The positive attitude with the remaining employees. Interaction justice

The organization justice theory explains the
perceptions and beliefs of organizational citizenship behaviors, organizational
commitment, job satisfaction, and job performance (Cohen-Charash & Spector,
2001). The three components of the organizational justice theory are
procedural, distributive, and interactional (Cropanzano, Bowen, &
Gilliland, 2007). Each component has a different effect on employees and the
perception of justice within an organization. The three components of the
organizational justice theory help determine commitment to the organization,
satisfaction with the job, and performance of the job (Cohen-Charash &
Spector, 2001). Procedural justice explains the formal allocation of processes.
Distributive justice explains the distribution of work among employees and the
appropriateness of the outcomes. Interactional justice explains the treatment
employees receive from organizational leaders. The concern with procedural
justice is an employee’s perception of the fairness an organization has with
procedures. When a downsizing occurs, employees experience a change in the
methods and procedures used to complete job-related tasks (Beylerian &
Kleiner, 2003). Negative attitudes may begin to form if employees perceive
unfair decision-making. To avoid voluntary turnover during a downsizing,
organizational leaders should keep up communication throughout the process and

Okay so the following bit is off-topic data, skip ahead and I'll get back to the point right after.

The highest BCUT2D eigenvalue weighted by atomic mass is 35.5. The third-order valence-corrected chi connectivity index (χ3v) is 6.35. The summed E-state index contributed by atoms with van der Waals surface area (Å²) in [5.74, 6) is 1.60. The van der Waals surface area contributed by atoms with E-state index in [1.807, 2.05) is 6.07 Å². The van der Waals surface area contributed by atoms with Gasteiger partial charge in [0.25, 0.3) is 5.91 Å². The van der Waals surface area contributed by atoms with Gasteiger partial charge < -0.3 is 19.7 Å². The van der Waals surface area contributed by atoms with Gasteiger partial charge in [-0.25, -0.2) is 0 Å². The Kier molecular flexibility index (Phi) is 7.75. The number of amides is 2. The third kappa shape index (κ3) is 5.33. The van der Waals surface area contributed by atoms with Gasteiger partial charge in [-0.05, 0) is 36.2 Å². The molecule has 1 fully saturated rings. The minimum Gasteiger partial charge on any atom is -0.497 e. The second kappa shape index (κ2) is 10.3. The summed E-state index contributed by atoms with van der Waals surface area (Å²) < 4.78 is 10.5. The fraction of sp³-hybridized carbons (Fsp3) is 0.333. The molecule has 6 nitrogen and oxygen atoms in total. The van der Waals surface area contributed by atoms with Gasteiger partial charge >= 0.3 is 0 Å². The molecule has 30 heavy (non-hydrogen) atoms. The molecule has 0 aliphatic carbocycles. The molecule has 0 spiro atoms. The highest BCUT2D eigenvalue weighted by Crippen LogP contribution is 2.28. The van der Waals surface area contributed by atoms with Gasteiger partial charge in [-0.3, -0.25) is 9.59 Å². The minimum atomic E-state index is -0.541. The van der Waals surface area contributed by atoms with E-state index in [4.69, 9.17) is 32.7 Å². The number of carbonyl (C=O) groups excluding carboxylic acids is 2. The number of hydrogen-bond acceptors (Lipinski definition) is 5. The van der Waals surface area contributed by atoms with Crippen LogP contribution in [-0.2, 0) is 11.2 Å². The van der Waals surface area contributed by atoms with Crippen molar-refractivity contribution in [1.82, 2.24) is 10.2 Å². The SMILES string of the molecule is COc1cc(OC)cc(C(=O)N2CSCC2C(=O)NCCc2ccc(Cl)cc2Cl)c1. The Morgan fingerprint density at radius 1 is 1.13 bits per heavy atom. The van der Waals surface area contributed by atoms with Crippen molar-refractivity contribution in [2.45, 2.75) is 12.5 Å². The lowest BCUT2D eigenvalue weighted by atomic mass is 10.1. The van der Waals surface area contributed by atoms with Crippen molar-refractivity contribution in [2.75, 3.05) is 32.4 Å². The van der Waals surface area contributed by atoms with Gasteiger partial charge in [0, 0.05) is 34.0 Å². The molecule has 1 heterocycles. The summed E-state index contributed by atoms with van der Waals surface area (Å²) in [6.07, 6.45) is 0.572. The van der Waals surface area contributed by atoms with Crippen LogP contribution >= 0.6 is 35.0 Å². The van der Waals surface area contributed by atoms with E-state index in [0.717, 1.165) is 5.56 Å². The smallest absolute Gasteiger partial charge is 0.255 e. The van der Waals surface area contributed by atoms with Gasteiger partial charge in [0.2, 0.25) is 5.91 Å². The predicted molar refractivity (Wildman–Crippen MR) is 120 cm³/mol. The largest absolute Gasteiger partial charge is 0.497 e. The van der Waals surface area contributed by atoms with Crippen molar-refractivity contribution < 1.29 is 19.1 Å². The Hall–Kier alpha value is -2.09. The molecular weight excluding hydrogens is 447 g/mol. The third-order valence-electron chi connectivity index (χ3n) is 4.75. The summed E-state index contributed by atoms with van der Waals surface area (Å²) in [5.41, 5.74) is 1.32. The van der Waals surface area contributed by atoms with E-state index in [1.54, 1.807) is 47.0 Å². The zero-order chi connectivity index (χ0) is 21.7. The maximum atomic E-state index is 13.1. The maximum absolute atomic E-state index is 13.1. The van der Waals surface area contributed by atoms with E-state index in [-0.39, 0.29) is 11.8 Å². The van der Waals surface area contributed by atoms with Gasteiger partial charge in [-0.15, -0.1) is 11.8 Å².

make sure the workload remains balanced (Hopkins & Weathington, 2006).
The concern with distributive justice is the fairness in the
workload. As the downsizing occurs in an organization, many employees begin to
leave. The remaining employees have to take on new duties and responsibilities
in addition to the current duties and responsibilities. Employees begin to form
negative perceptions of distributive justice if one employee receives more work
than another employee does. Organizational leaders should make sure to keep the
workload distribution as even as possible to keep a positive attitude with the
remaining employees.
Interaction justice helps describe how the immediate
supervisor of an employee influences organizational justice perceptions more
than any other leadership level. Interactional justice is the social side of
justice and has two facets: interpersonal justice and informational justice.
Interpersonal justice refers to the degree of dignity, respect, and sensitivity
employees receive from the immediate supervisor. Informational justice refers
to the degree that knowledge and explanations employees receive from the
immediate supervisor about implemented changes and procedures (Wu, Neubert,
& Xiang, 2007).

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